Window on UK Culture


Where does Christmas come from?


The origins of Christmas go back to before the birth of Christ as many civilisations celebrated the Winter Solstice in December. It seems likely that the early Christians chose December 25th as the birth of Christ to be in direct competition with the pagan Roman festival of Saturn. The birth date of Jesus Christ has never been officially determined.

Why have Christmas decorations?


Christmas Decorations are further evidence of already existing pagan religions combining with Christianity. Ancient Britons would decorate the inside of their houses with evergreen foliage such as Holly and Ivy in the winter to ward off evil spirits and help bring in the spring. As the pagan beliefs became lost in the mists of time these decorations have now become a symbol of Christmas, though nowadays, the foliage has given way to paper, tinsel and fairy lights.

Where did Christmas trees come from?


Christmas trees are the centre piece of nearly every British home at Christmas time. Each year they seem to appear earlier but officially they are only supposed to go up for the 12 days of Christmas (supposed to represent the twelve apostles). The origin of the Christmas tree in Britain comes from Germany. They were made fashionable by Prince Albert, the German husband of Queen Victoria, who introduced them from his native land.

Why give presents at Christmas time?


Presents are traditionally given at Christmas and are supposed to signify the gifts offered to the Christ child by the three kings on his birth. The original gifts were gold, frankincense and myrrh. In Victorian times boxes containing money were also given by the wealthy to their servants who opened them on December 26th, hence the name for this day, Boxing Day.

Who is Father Christmas?


Father Christmas had never been heard of in Britain before Victorian times. He was another import from continental Europe. In Britain, originally, he was dressed in green and was more identifiable with paganism. The words Santa Claus, another name for Father Christmas, come from the corruption of Saint Nicholas, the patron saint of Children. Legend has it that this jolly white bearded man, dressed in red, lives in the North Pole and at Christmas time delivers presents to every boy and girl. He lands on the roof in his sleigh pulled by reindeer and climbs down the chimney, leaving all the presents under the Christmas tree.

What is eaten on Christmas Day?


Christmas Turkey is the main course for Christmas dinner but it was originally beef in northern England and goose in the south, though the very poor had to make do with a rabbit. Turkey had already been introduced to Britain from America for many years but it was the Victorians that made it a Christmas tradition. The turkeys were marched down from Norfolk to London wearing leather boots for the long journey. Once they arrived in London they must have thought they were in turkey heaven as they were fattened up for a couple of weeks before going under the knife.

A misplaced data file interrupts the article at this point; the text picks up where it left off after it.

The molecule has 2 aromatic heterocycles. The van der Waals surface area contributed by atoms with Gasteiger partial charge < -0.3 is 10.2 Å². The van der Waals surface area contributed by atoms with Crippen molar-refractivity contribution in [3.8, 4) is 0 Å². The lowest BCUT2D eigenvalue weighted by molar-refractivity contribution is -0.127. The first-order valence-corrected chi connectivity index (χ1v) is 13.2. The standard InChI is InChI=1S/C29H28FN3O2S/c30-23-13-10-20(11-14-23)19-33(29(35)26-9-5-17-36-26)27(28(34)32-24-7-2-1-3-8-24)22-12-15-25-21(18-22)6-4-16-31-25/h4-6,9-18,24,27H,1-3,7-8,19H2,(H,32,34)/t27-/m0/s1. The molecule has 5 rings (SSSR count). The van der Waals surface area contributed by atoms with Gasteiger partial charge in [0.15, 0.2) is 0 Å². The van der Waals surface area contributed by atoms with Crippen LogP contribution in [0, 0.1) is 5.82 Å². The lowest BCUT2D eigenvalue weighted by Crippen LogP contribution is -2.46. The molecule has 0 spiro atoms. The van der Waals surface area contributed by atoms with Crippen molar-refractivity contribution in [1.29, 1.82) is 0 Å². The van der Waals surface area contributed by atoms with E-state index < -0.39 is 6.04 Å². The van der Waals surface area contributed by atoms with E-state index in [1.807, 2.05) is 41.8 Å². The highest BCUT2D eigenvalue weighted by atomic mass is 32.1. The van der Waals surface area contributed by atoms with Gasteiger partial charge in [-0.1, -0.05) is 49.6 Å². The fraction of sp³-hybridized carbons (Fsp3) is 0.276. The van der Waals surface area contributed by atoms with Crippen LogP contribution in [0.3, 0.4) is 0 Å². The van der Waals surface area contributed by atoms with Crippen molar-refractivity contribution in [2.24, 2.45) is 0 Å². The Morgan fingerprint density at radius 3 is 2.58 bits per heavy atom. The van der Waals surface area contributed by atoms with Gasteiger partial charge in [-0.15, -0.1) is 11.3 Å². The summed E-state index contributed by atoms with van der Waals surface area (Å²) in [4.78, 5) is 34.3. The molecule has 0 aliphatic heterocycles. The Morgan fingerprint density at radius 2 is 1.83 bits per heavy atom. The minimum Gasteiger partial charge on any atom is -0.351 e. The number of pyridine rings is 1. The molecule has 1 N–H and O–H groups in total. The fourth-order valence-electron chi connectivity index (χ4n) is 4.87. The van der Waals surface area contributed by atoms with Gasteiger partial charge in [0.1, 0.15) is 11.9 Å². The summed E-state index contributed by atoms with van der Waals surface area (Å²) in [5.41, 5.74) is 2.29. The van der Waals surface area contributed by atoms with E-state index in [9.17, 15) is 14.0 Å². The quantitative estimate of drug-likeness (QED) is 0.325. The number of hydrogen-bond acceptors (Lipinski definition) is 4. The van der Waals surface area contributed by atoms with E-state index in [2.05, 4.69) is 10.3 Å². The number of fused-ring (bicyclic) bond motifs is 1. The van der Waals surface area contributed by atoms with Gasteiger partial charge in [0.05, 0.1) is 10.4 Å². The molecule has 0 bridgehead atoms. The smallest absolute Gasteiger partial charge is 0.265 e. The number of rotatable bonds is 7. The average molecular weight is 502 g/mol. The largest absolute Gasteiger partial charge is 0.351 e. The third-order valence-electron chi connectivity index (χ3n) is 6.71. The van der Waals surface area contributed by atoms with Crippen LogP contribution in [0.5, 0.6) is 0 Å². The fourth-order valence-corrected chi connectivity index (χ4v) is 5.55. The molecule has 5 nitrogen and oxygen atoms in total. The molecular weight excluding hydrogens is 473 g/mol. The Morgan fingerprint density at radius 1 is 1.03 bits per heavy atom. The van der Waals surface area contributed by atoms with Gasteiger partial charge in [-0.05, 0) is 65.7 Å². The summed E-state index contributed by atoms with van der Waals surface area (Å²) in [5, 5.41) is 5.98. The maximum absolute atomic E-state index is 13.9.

Christmas Pudding is the traditional dessert for Christmas dinner. With its history going back hundreds of years. A Christmas pudding contains dried fruit, spices and brandy. The puddings are best made at the end of the summer and during the months leading up to Christmas, more brandy is added to give a really rich flavour. A coin is usually placed in the pudding and whoever finds it can make a wish. Christmas puddings are very popular and over 40 million are eaten each Christmas.

What do people do at Christmas?


In Britain much of the religious side of Christmas has now largely lost out to commercialization. There are usually lots of parties leading up to Christmas but Christmas really starts on Christmas Eve when most people get off work at lunch time. This is the day when there are lots of Christmas parties going on so a good excuse to down a few drinks.

Christmas Day is spent with the family at home and usually starts off with opening all the presents that Santa has left under the tree. This is followed by the Christmas dinner which usually leaves everyone so stuffed that they are only able to lay on the sofa and watch TV. The evening meal is usually a Christmas buffet with a Christmas cake as its centre piece. More traditional families will play parlour games at this time

Boxing Day, the day after Christmas, is usually spent visiting friend and relations and is usually another excuse for more drinking as at every house visitors will be offered drink as soon as they set foot through the door.

There are about four days to rest from all the excessive eating and drinking before it all kicks off again on December 31st, this time for New Years Eve or Old Years Night, which ever you prefer.